History of the Archive

Until the 1960s, there was no single archive repository at Christ Church. The records of the Dean and Chapter were kept in a small Muniment Room over the Chapter House; the deeds and other estates papers were retained in the Treasury where they would have been in daily use; the Common Room held and maintained its own records, as did the other administrative departments until at least the 1970s.

In 1772, part of the cathedral cloister was converted into a Muniment Room - the designs for its sash windows are in the archive - but in 1871, George Gilbert Scott returned the cloister to its late medieval state and the archive was ejected, presumably to the relevant offices.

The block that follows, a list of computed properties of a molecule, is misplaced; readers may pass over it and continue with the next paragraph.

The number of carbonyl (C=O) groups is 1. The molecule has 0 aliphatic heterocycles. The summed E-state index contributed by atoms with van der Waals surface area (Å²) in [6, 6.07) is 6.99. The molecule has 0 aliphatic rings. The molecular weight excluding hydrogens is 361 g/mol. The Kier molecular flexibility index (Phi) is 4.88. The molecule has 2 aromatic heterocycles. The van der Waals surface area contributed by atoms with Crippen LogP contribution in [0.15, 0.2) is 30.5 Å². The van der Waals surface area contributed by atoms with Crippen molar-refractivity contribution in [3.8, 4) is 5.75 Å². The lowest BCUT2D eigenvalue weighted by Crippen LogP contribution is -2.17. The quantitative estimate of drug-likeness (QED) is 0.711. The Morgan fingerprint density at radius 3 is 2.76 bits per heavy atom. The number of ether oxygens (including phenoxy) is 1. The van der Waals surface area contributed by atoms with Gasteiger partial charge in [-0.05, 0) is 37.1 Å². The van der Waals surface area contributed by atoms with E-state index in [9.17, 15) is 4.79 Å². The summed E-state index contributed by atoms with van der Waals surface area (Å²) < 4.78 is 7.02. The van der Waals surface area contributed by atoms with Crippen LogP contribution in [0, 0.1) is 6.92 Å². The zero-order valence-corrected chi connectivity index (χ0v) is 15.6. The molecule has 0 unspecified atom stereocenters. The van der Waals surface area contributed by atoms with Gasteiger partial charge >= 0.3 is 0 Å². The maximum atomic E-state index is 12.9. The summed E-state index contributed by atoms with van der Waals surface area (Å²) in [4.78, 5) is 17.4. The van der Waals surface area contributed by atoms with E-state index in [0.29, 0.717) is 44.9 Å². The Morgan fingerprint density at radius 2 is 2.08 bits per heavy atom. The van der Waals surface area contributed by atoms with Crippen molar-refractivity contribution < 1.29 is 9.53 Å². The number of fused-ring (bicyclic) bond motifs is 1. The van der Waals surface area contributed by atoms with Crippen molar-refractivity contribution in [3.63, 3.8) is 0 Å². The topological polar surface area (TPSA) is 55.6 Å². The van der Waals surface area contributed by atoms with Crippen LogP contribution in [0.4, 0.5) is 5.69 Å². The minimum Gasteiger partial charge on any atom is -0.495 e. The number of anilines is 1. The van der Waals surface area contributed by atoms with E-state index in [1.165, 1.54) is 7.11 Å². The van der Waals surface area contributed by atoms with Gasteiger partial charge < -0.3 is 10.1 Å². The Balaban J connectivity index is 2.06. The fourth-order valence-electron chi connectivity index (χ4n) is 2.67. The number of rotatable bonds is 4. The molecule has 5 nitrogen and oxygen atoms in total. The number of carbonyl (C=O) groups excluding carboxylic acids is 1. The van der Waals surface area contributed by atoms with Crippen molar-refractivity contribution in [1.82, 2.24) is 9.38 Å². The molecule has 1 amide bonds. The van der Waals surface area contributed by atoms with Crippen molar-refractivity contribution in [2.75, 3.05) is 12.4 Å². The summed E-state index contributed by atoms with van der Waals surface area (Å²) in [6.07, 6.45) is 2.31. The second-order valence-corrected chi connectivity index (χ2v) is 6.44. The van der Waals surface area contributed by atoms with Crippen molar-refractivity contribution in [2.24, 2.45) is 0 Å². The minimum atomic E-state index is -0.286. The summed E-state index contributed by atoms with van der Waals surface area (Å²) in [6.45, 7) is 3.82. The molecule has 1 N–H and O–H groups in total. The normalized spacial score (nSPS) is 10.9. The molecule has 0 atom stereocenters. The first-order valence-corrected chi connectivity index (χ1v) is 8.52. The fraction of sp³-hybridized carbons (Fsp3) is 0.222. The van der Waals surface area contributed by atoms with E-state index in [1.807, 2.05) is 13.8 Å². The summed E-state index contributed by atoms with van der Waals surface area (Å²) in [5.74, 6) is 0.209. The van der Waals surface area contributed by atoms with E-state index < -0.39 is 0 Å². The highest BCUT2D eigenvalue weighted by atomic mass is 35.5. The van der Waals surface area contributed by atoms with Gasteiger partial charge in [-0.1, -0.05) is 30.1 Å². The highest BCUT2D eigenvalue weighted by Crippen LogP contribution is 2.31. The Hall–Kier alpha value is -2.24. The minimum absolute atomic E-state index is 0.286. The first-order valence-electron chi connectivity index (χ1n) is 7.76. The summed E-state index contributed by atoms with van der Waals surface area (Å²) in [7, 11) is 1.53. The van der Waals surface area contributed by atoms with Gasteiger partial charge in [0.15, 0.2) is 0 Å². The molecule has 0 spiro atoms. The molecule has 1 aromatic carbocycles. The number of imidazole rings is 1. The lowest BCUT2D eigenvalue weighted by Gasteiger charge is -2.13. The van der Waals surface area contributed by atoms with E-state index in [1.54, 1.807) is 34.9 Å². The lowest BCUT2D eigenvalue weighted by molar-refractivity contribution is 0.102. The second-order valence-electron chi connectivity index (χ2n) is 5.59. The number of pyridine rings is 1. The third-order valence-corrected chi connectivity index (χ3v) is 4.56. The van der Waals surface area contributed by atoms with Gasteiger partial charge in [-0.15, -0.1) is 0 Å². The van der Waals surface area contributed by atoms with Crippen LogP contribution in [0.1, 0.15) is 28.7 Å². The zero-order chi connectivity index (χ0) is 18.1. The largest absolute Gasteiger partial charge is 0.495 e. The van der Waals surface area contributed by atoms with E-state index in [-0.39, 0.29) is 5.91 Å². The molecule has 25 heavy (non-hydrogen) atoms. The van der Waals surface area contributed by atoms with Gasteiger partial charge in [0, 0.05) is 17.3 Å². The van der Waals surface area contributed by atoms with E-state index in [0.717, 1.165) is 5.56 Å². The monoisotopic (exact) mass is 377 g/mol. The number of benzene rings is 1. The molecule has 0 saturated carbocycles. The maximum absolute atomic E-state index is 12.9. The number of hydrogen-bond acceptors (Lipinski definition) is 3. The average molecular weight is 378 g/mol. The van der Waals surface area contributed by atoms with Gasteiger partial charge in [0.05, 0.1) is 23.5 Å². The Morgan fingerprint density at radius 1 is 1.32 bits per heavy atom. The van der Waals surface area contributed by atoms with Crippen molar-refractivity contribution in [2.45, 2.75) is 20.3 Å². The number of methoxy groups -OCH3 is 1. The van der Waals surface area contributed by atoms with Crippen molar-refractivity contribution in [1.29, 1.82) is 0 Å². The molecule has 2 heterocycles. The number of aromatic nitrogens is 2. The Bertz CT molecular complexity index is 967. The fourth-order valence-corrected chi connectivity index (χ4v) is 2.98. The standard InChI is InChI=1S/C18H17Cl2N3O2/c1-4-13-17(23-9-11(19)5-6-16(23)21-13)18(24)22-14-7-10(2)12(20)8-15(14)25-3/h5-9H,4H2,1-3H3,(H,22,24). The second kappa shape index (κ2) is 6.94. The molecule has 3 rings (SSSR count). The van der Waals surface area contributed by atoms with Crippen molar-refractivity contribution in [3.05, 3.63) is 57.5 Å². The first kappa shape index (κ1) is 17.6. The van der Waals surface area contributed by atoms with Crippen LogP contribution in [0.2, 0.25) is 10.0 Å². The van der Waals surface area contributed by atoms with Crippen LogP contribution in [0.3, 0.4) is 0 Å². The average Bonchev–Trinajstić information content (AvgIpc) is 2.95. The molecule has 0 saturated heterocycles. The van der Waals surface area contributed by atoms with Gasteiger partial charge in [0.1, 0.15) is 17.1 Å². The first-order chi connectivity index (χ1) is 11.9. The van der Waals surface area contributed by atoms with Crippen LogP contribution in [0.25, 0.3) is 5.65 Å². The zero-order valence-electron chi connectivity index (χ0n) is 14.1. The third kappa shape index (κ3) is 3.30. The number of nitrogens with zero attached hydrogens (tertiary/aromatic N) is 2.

When Dr Geoffrey Bill was employed in 1950 to catalogue the Treasury's deeds, one of the rooms in Peckwater Quad was set up to accommodate the papers on which he was working. This was always a temporary solution, however, and when it was decided to build on the old Coal Yard, a new muniment room was always part of the plan.

In 1968, Powell and Moya incorporated a space for the archive in the basement of Blue Boar Quad. Dr Bill disapproved of this location from the start; basements are never good places for archives. He suggested a number of possible sites, including the room in Tom Tower beneath the bell and the rooms beneath the Hall (now the Law Library). His ideas were not implemented and his fears proved correct.

The environmental conditions in the Blue Boar semi-basement were not good and, by the early years of the C21, with the addition of records not expected by Bill, the archive was full. With the refurbishment of the Quad in 2009, the collections were moved into the old sixteenth-century brewhouse which has been adapted to keep the records in good condition for many years to come with good security and effective environmental controls.